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On heritage and inheritance

A characteristic of natural heritage is to never say die, just mutate and carry on. Photo: K. Murali Kumar   | Photo Credit: K_MURALI_KUMAR

“We do not inherit the world from our ancestors, we borrow it from our children” - Chief Seattle

A few months ago, an exciting seminar entitled “The Indian Heritage- a Genomic View”, organised by Dr. Partha Majumder, was held at the Indian Institute of Chemical Technology, Hyderabad. The seminar had a dozen speakers, each focusing on one theme of the Indian Heritage. And their presentations have just been published in the Indian Journal of History of Science. This issue is available for reading, free on the web; just go to the site <www.insa.nic.in> and click on this journal, year 2016, volume 51, issue 2B, and you can read the articles on the heritage of the sacred lotus, Tulasi, tiger, rhino, and others —even the people of India. I reproduce the editorial that Dr. AK Bag and I wrote, below.

There is a subtle difference between heritage and inheritance. This is the reason why experts distinguish between natural heritage on one hand and cultural heritage on the other. Wikipedia describes natural heritage as that of living forms — an inheritance of flora, fauna, geology, landscape, landforms and other natural resources in a given geographical area. Note here that even landscape and landforms are seen to be the result of living forms (for example the Great Barrier Reef off Australia or the mangroves of the Sundarbans of Bengal). In contrast to this is cultural heritage, which Wikipedia describes as the legacy of physical artefacts and generally manmade objects (for example, Mohenjadaro, Ajanta caves or the Bamiyan Buddhas). Also, while there is the feature of continuity in a natural heritage, a cultural heritage does not have the “life” that the former has. It is “inert” and a one-time effort.

Regardless, both natural and cultural heritages have been respected and prided upon by humankind as a whole; thus their recognition as World Heritage sites or objects by agencies such as UNESCO, the Aga Khan Trust and others. This generality and commonality is important and not artificial. Heritages do not know nor recognise national boundaries (which are lines — often temporary — drawn across regions of the globe by man for political reasons). We have thus come to realise and recognise that Angkor Vat, the Amazon forest, coral reefs and the Grand Canyon are humanity’s treasures and must be preserved for generations to come. History here becomes heritage.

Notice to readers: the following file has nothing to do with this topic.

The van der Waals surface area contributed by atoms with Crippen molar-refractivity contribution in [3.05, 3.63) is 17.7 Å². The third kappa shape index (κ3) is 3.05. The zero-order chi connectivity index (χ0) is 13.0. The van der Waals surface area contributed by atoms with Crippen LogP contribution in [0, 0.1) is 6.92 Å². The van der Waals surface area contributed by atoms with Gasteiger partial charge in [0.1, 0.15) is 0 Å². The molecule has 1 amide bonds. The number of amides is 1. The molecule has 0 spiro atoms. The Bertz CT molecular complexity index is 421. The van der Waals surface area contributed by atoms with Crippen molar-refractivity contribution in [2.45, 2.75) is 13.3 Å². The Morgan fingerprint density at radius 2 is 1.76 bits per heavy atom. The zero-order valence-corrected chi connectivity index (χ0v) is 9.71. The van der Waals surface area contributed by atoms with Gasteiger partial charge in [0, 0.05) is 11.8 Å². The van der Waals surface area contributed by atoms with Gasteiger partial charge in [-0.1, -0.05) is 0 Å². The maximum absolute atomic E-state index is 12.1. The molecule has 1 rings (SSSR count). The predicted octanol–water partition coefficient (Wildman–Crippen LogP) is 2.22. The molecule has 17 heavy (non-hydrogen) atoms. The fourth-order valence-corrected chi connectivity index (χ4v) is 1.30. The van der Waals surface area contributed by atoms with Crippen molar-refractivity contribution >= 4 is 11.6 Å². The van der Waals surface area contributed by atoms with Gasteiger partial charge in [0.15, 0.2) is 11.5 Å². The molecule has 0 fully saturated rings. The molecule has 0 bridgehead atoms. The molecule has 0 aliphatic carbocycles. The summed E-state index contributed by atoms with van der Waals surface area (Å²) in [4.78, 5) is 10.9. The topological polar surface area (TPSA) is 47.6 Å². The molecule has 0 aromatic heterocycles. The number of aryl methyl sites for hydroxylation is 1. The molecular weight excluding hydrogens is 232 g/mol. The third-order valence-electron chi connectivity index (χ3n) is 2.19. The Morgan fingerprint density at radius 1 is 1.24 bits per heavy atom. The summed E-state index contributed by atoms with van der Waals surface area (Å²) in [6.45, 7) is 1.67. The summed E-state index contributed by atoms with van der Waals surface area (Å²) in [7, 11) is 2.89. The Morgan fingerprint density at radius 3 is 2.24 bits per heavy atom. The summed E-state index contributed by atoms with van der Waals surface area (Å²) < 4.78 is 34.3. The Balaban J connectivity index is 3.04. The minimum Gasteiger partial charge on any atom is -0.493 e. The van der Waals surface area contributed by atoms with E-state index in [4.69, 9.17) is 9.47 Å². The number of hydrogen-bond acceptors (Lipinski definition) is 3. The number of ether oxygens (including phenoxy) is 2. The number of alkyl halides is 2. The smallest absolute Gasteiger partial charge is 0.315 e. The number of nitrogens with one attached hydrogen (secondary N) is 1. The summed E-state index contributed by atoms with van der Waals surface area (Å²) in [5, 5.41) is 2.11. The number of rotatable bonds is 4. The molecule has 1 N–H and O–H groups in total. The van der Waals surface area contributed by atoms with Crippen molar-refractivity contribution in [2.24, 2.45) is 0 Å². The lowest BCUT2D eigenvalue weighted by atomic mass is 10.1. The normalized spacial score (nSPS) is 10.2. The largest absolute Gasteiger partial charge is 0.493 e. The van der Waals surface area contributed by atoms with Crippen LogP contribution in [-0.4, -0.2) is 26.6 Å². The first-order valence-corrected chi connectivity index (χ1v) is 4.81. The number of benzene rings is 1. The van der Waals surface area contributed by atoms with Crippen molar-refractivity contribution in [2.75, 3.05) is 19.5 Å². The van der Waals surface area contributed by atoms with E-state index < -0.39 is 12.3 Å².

Yet, there is a difference between natural and cultural heritages. Living forms live in environments conducive to their growth and reproduction. There are habitats they live and thrive in and habitats where they cannot. In very general terms, this is natural selection at play. But when the habitat where they thrive is perturbed, their existence could be in danger. (The effect of global warming is one such threat. And excessive use of antibiotics is another. We now have new multi-drug-resistant microbes attacking us. The influenza virus alone has had several avatars during the present century, and this is getting more and more worrisome for human and animal health.)

Life, if anything, is tenacious. Among the thousands/millions in the population that is being stressed and their lives endangered, there are occasional outliers or mutants which can bear it out, survive and procreate — taking over the relay baton of life, even if somewhat different from the “normal,” indeed the mutant becomes the normal in that environment. This is a characteristic of natural heritage — never say die, just mutate and carry on; a continuity that does not happen to cultural heritage.

And this continuity is coded or hard-wired into what is called the genome of the organism. The genome is the book of life, written in a four letter alphabet and 64- word set of sentences, and known as the language of the DNA. The genome is a book, with multiple chapters (each referred to as the chromosome: we humans have 46 chromosomes, the elephant has 56, rice 24 and the lotus japonicas 6). Each chromosome carries many sentences, each known as the gene. And genes code for the metabolism, growth, longevity and reproduction of the organism.

It is this aspect of natural heritage that Dr. Majumder had chosen to focus in the seminar, and hence the hyphen in the title of the seminar: a genomic view. Natural heritage is thus the heritage of the genomes of the living beings surrounding and interacting with us. And in order to get a feel about their lives, we peek into their genomes to the extent we can read and interpret them.

Each community, society and geographic region is rich in a host of flora and fauna, interacting and enriching the lives of the people living there. The Indian subcontinent has as many as six varieties of climatic subtypes, ranging from the desert, humid tropics, semi-arid zones, rainforests, snowy mountains, and a vast 4,000-km-long coastline. And we have been living these regions since millennia.

Thus, we are truly fortunate in being amidst such a diverse set of plants and animals since ancient times. We deify some of them, offer some of them to the gods as prayer, enjoy some of them, exploit some of them, and live in harmony with many of them.

dbala@lvpei.org

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Printable version | May 19, 2021 3:19:48 AM | https://www.thehindu.com/sci-tech/science/On-heritage-and-inheritance/article14518465.ece

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